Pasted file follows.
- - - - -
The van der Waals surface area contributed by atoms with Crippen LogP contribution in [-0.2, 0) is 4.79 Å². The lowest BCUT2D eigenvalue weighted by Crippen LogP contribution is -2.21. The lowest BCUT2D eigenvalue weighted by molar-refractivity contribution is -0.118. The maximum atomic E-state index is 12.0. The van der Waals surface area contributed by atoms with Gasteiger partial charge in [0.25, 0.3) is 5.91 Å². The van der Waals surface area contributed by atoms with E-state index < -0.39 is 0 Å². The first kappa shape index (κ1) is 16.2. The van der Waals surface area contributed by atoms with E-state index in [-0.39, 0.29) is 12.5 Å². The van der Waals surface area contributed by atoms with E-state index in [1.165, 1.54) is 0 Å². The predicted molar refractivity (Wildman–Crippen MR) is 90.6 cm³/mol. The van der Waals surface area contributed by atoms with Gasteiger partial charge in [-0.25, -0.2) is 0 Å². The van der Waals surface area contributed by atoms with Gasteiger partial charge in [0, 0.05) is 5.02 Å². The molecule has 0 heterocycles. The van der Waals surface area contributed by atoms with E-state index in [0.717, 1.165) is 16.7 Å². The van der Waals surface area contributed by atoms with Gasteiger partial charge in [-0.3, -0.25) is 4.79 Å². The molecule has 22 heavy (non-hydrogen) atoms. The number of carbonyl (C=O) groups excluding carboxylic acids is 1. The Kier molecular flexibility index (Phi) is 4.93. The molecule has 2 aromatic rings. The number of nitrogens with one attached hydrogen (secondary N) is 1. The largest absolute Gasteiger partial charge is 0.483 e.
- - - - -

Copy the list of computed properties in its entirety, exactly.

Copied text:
The van der Waals surface area contributed by atoms with Crippen LogP contribution in [-0.2, 0) is 4.79 Å². The lowest BCUT2D eigenvalue weighted by Crippen LogP contribution is -2.21. The lowest BCUT2D eigenvalue weighted by molar-refractivity contribution is -0.118. The maximum atomic E-state index is 12.0. The van der Waals surface area contributed by atoms with Gasteiger partial charge in [0.25, 0.3) is 5.91 Å². The van der Waals surface area contributed by atoms with E-state index < -0.39 is 0 Å². The first kappa shape index (κ1) is 16.2. The van der Waals surface area contributed by atoms with E-state index in [-0.39, 0.29) is 12.5 Å². The van der Waals surface area contributed by atoms with E-state index in [1.165, 1.54) is 0 Å². The predicted molar refractivity (Wildman–Crippen MR) is 90.6 cm³/mol. The van der Waals surface area contributed by atoms with Gasteiger partial charge in [-0.25, -0.2) is 0 Å². The van der Waals surface area contributed by atoms with Gasteiger partial charge in [0, 0.05) is 5.02 Å². The molecule has 0 heterocycles. The van der Waals surface area contributed by atoms with E-state index in [0.717, 1.165) is 16.7 Å². The van der Waals surface area contributed by atoms with Gasteiger partial charge in [-0.3, -0.25) is 4.79 Å². The molecule has 22 heavy (non-hydrogen) atoms. The number of carbonyl (C=O) groups excluding carboxylic acids is 1. The Kier molecular flexibility index (Phi) is 4.93. The molecule has 2 aromatic rings. The number of nitrogens with one attached hydrogen (secondary N) is 1. The largest absolute Gasteiger partial charge is 0.483 e.